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National Forest Health Monitoring

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Detection Monitoring

 
aerial survey photograph
An aerial System in a single-engine aircraft. This form of remote sensing provides for direct recording of sketched features on a moving map display into a GIS al survey specialist uses the recently developed Digital Aerial Sketch Mapping environment.
Detection Monitoring (DM) is the most extensive of three monitoring activities in Forest Health Monitoring (FHM). It is designed to provide data to determine baseline or current conditions of forest ecosystems, and detect changes and trends over time. This information is analyzed to determine if detected changes are anticipated, and if those changes indicate forest health. Monitoring the health of forest ecosystems requires an integrated approach at multiple scales utilizing a variety of tools from satellites and aircraft to ground-based measurements and surveys.

Remote sensing utilizing satellite sensors is an effective way to detect changes in forest cover, fragmentation, and land use at regional scales. Airborne hyper spectral scanners and classical aerial photography can provide useful information regarding tree damage distribution on a landscape scale

Aerial detection surveys are widely used for collecting data on biotic and abiotic damage to forested ecosystems. Forest Health Protection (FHP) and its many State and Federal cooperating partners have been conducting aerial surveys in some areas, for over 50 years. These provide annual information on insect, disease, and weather related damage. The information is used for regional and national reporting on insect and disease conditions and trends. Aerial detection survey data are used by forest land managers, the public, and government officials. The FHM program uses this data to evaluate tree damage that may be missed on periodically visited ground plots. To better serve all our customers, FHP and FHM have been working together to ensure that more consistent data are collected, national historical records are maintained, and that data standards and quality assurance procedures are developed and implemented among the states and FS Regions/Area. Many cooperators are now using automated digital sketch mapping systems that link to aircraft global positioning systems.

Ground plots for monitoring forest health indicators have been a critical component of the FHM program since its inception. They provide information on a broad suite of forest health indicators. Since 1999, FHM ground plots have been integrated into the ground plot network maintained by the Forest Inventory and Analysis program.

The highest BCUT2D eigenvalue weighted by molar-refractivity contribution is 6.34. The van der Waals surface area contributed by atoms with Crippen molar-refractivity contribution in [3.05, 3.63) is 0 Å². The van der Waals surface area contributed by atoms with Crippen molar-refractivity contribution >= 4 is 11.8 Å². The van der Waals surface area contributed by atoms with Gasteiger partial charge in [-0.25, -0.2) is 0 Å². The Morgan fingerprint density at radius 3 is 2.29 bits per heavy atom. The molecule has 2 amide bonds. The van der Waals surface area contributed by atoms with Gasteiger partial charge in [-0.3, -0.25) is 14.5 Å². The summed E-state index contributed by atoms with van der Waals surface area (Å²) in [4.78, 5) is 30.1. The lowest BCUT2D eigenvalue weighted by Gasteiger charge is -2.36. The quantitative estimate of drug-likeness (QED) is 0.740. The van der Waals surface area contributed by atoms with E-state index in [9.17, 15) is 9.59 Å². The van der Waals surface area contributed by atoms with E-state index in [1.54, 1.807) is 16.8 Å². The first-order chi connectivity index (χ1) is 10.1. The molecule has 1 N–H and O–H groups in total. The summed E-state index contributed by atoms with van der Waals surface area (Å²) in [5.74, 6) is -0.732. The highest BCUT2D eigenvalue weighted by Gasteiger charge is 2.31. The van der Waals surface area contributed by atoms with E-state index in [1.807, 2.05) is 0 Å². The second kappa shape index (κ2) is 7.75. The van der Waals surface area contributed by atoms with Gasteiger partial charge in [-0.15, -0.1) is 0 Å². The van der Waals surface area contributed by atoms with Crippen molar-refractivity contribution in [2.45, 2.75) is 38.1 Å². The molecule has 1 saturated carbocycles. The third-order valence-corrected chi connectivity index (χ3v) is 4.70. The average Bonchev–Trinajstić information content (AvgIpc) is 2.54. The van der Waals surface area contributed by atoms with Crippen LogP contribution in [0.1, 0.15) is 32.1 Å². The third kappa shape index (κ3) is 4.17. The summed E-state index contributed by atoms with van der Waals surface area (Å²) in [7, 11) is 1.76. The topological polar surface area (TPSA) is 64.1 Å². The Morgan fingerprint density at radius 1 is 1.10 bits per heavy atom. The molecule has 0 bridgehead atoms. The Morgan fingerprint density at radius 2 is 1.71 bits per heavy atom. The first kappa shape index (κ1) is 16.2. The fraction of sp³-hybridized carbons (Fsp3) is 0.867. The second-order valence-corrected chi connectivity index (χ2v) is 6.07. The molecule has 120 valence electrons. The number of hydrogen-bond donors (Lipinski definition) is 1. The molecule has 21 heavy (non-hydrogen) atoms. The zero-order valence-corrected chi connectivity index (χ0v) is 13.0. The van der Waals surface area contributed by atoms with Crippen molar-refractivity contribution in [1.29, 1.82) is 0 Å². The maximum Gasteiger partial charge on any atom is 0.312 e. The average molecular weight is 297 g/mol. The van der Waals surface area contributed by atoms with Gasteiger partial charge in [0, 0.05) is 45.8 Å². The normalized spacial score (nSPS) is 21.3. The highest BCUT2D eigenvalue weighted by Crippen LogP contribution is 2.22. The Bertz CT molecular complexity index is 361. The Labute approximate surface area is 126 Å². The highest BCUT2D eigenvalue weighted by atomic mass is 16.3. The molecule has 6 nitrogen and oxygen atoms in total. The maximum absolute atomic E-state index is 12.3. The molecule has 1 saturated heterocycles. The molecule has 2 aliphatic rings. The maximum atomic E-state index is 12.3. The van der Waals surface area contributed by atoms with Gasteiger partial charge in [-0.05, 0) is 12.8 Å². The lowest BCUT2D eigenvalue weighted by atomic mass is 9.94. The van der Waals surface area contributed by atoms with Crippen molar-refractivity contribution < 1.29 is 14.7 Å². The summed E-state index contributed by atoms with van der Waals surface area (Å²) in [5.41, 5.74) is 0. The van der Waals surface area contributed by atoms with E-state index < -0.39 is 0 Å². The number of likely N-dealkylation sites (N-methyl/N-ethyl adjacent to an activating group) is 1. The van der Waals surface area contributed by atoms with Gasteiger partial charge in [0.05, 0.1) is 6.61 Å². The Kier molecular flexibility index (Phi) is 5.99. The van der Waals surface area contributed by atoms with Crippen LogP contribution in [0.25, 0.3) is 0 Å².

Invasive species detection. Monitoring for invasive plant, insects, and diseases is fast becoming a large part of DM efforts. Once the most dangerous potentially invasive pests are identified, early detection programs are implemented to find incipient invasions before they have the opportunity to spread. A risk-based approach is used incorporating knowledge of pest biology, susceptible hosts, suitable environment, and likely pathways of introduction to identify high-risk areas for invasions. Sampling protocols are developed for cooperative surveys targeting specific invasive pests involving federal, state, and local partners. Public information is disseminated to encourage reporting of suspected invasive pests and developed information management systems facilitate the rapid sharing of detection monitoring results.

DM data are used in local, State, regional and national assessments of forest condition. The goal is to integrate all scales of monitoring so that a more complete picture of forest health is possible.

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NF Damage Agent Range Map Small

The National Forest Agent Range Maps are an integration of various sources, reviewed by regional authorities. They are intended to display the biological extent of major damage agents, or the range over which they have been a managerial concern.

 
 
USDA Forest Service
National Forest Health Monitoring program
Last modified: April 26, 2011
http://fhm.fs.fed.us